* As you search for best routes from Vancouver and Mexico City, it is likely you will need to have at least one stop and change planes in at least one city along the way.
The coastal region of Georgia has an extremely rich history, prehistoric as well as modern. It is one of the oldest colonial areas, occupied by the Spanish as early as the 1500s and later becoming one of the original 13 British colonies. Savannah, GA, was founded by British General James Oglethorpe and designed with a beautiful grid-work of squares and parks. It was placed at the mouth of the Savannah River and overlooks the Atlantic Ocean. The city is resplendent with many historic sites and is home to the world-renowned Savannah College of Art and Design as well as the famous Ships of the Sea Museum. Savannah is an important port city and many large container ships come to the Georgia Port Authority. There is also a significant military presence (Army, Air Force and Navy) and a vibrant downtown social scene.
The Barrier Islands along the Georgia Coast have the largest estuaries along the eastern seaboard, and extend out for many miles. These islands host an array of wildlife and other natural features including upland maritime forests, beaches, freshwater wetlands, saltwater marshes, and great weather most of the year. Much of the area is protected, with several National Wildlife Refuges, State Parks, and State Wildlife Management Areas. There are also many privately protected lands and research areas. There are plenty of opportunities to get outdoors and see/talk about invasive species issues (weeds, fish, invertebrates, forest pests and diseases, invasive pigs, etc.), both Marine issues as well as Freshwater and Upland issues.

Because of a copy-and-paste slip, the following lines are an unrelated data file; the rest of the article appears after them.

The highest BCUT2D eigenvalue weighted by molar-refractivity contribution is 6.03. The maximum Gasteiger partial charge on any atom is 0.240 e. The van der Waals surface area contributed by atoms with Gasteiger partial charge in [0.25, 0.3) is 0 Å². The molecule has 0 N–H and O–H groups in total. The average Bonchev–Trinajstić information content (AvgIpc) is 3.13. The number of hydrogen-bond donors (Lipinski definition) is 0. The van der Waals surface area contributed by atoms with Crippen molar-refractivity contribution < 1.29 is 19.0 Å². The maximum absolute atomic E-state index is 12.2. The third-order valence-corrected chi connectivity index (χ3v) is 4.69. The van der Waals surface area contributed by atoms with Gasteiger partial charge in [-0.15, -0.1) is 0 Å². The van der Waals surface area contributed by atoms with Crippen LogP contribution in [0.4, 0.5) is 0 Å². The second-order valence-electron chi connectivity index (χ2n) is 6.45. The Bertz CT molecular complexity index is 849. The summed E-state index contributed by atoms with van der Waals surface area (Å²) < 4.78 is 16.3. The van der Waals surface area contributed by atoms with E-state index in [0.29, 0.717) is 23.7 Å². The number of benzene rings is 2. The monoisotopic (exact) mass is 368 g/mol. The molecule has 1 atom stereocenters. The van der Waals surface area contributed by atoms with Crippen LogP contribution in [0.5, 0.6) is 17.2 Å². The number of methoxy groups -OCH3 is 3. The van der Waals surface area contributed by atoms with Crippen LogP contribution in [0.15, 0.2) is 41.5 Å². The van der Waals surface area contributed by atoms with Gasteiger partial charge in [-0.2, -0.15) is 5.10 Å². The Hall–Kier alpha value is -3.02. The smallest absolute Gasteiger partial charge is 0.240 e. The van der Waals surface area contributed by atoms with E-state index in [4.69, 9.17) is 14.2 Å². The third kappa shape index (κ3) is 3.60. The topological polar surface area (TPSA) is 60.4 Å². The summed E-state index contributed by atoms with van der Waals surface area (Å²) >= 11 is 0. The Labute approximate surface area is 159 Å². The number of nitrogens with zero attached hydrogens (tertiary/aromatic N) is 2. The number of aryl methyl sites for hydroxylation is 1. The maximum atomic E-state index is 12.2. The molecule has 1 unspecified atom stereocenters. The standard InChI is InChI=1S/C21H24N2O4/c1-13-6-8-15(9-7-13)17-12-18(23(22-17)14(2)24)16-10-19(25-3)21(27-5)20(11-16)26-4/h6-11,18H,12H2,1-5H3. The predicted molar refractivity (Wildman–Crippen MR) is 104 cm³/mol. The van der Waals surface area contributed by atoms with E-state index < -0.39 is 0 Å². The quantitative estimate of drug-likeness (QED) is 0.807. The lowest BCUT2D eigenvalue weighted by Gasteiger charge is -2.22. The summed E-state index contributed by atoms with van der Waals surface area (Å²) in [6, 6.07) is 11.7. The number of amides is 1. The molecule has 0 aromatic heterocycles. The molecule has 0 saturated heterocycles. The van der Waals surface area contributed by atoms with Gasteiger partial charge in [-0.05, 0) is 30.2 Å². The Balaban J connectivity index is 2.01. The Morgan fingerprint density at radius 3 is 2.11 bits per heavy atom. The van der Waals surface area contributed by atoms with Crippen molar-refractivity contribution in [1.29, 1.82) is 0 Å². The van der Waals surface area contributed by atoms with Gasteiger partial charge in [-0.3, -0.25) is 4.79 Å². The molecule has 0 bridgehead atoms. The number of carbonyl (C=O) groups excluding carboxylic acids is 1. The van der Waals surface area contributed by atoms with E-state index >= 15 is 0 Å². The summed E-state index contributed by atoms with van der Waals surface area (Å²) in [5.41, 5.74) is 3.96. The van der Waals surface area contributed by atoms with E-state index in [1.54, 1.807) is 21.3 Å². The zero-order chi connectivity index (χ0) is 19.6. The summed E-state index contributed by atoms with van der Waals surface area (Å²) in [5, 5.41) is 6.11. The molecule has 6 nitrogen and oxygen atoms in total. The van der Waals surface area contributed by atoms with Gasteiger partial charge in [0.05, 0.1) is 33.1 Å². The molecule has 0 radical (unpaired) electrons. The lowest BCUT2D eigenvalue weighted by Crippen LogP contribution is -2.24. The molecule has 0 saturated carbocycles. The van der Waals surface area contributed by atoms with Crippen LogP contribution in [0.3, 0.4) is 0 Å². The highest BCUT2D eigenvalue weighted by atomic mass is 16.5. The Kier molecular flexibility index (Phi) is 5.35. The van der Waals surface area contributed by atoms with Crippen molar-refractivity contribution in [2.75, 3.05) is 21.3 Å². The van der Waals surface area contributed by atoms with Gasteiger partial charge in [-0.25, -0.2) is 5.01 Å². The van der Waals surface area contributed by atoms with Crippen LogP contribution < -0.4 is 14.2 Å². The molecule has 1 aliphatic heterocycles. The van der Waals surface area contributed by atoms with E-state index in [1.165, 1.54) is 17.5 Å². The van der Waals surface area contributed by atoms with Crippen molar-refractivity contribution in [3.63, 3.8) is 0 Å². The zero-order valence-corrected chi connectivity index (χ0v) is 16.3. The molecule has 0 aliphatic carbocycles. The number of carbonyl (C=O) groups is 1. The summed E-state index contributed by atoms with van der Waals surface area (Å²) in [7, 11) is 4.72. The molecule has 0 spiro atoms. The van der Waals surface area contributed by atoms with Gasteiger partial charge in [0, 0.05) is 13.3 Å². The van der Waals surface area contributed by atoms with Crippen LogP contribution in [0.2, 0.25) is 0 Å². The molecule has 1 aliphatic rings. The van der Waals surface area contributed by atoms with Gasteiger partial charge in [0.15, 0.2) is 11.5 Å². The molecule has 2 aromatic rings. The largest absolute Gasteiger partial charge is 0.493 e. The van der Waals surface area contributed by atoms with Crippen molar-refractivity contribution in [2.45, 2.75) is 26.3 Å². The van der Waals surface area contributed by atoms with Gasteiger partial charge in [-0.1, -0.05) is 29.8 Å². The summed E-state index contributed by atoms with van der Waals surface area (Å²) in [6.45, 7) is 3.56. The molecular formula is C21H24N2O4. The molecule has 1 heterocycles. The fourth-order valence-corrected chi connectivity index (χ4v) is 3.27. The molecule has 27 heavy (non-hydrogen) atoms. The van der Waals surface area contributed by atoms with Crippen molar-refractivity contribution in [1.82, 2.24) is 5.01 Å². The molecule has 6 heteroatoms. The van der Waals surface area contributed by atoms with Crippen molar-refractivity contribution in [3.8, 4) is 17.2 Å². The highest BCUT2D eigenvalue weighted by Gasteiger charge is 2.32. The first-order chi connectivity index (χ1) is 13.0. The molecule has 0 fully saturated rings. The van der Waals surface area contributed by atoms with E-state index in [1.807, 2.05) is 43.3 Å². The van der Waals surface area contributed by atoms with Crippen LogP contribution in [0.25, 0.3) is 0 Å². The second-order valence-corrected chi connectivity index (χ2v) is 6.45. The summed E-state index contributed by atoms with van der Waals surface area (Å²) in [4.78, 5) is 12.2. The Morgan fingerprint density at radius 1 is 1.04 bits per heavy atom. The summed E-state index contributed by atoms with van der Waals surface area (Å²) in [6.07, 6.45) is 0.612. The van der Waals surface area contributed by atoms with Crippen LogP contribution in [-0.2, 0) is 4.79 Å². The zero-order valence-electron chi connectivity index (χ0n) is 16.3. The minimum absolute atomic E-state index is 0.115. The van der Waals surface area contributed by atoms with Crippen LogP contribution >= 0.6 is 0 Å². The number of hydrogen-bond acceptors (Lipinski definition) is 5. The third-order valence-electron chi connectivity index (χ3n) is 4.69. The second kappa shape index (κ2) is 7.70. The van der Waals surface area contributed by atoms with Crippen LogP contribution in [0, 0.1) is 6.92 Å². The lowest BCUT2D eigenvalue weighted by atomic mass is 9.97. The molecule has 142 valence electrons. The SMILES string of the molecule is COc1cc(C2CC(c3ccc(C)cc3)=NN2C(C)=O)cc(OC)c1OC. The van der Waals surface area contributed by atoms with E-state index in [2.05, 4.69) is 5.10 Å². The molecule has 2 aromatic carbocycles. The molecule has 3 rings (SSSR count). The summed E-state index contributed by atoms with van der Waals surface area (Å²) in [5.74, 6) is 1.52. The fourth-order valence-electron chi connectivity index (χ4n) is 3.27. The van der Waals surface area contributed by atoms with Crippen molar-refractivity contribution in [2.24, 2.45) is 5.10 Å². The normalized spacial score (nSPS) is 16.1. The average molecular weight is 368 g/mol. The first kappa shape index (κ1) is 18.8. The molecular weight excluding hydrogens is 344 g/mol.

The uplands of South Georgia are well known for forestry and agriculture, so forum participants can expect to see a lot of pine tree plantations, wood mills and paper mills. The latter can sometimes be smelled for miles, as paper processing has the odor of rotten eggs. Visitors should be on the watch for logging trucks on the roads sometimes. Invasive trees and plants abound along travel corridors and other disturbed areas, including Chinese tallow tree, kudzu, and dozens of others from the early days of the Spanish and British conquests. The long growing season caters to these invaders, allowing them to thrive and making it difficult to control them once they become established.